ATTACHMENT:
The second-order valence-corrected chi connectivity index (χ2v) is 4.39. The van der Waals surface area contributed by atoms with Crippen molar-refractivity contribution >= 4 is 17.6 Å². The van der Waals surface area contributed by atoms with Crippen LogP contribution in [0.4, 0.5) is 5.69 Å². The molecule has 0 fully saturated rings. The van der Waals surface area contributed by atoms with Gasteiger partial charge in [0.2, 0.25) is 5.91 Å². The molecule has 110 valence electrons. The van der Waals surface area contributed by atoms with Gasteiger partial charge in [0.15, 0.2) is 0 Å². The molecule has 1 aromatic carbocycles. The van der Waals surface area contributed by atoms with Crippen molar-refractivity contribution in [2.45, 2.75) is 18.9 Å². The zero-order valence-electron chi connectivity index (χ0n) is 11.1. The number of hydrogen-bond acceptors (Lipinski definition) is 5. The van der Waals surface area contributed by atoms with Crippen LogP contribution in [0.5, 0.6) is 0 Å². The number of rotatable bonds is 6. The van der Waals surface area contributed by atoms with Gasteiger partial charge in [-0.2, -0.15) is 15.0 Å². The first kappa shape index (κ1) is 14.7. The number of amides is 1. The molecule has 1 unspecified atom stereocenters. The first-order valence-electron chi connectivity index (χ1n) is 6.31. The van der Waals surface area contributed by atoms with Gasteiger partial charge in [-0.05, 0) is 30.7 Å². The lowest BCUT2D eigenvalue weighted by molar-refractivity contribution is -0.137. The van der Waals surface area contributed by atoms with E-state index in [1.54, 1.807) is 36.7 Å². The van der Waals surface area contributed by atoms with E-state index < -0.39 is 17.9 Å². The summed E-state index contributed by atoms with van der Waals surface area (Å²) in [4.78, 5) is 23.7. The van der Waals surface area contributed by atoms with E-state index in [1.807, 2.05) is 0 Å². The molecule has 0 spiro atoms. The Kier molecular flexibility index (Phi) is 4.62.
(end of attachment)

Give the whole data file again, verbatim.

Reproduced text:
The second-order valence-corrected chi connectivity index (χ2v) is 4.39. The van der Waals surface area contributed by atoms with Crippen molar-refractivity contribution >= 4 is 17.6 Å². The van der Waals surface area contributed by atoms with Crippen LogP contribution in [0.4, 0.5) is 5.69 Å². The molecule has 0 fully saturated rings. The van der Waals surface area contributed by atoms with Gasteiger partial charge in [0.2, 0.25) is 5.91 Å². The molecule has 110 valence electrons. The van der Waals surface area contributed by atoms with Gasteiger partial charge in [0.15, 0.2) is 0 Å². The molecule has 1 aromatic carbocycles. The van der Waals surface area contributed by atoms with Crippen molar-refractivity contribution in [2.45, 2.75) is 18.9 Å². The zero-order valence-electron chi connectivity index (χ0n) is 11.1. The number of hydrogen-bond acceptors (Lipinski definition) is 5. The van der Waals surface area contributed by atoms with Crippen LogP contribution in [0.5, 0.6) is 0 Å². The number of rotatable bonds is 6. The van der Waals surface area contributed by atoms with Gasteiger partial charge in [-0.2, -0.15) is 15.0 Å². The first kappa shape index (κ1) is 14.7. The number of amides is 1. The molecule has 1 unspecified atom stereocenters. The first-order valence-electron chi connectivity index (χ1n) is 6.31. The van der Waals surface area contributed by atoms with Gasteiger partial charge in [-0.05, 0) is 30.7 Å². The lowest BCUT2D eigenvalue weighted by molar-refractivity contribution is -0.137. The van der Waals surface area contributed by atoms with E-state index in [1.54, 1.807) is 36.7 Å². The van der Waals surface area contributed by atoms with E-state index < -0.39 is 17.9 Å². The summed E-state index contributed by atoms with van der Waals surface area (Å²) in [4.78, 5) is 23.7. The van der Waals surface area contributed by atoms with E-state index in [1.807, 2.05) is 0 Å². The molecule has 0 spiro atoms. The Kier molecular flexibility index (Phi) is 4.62.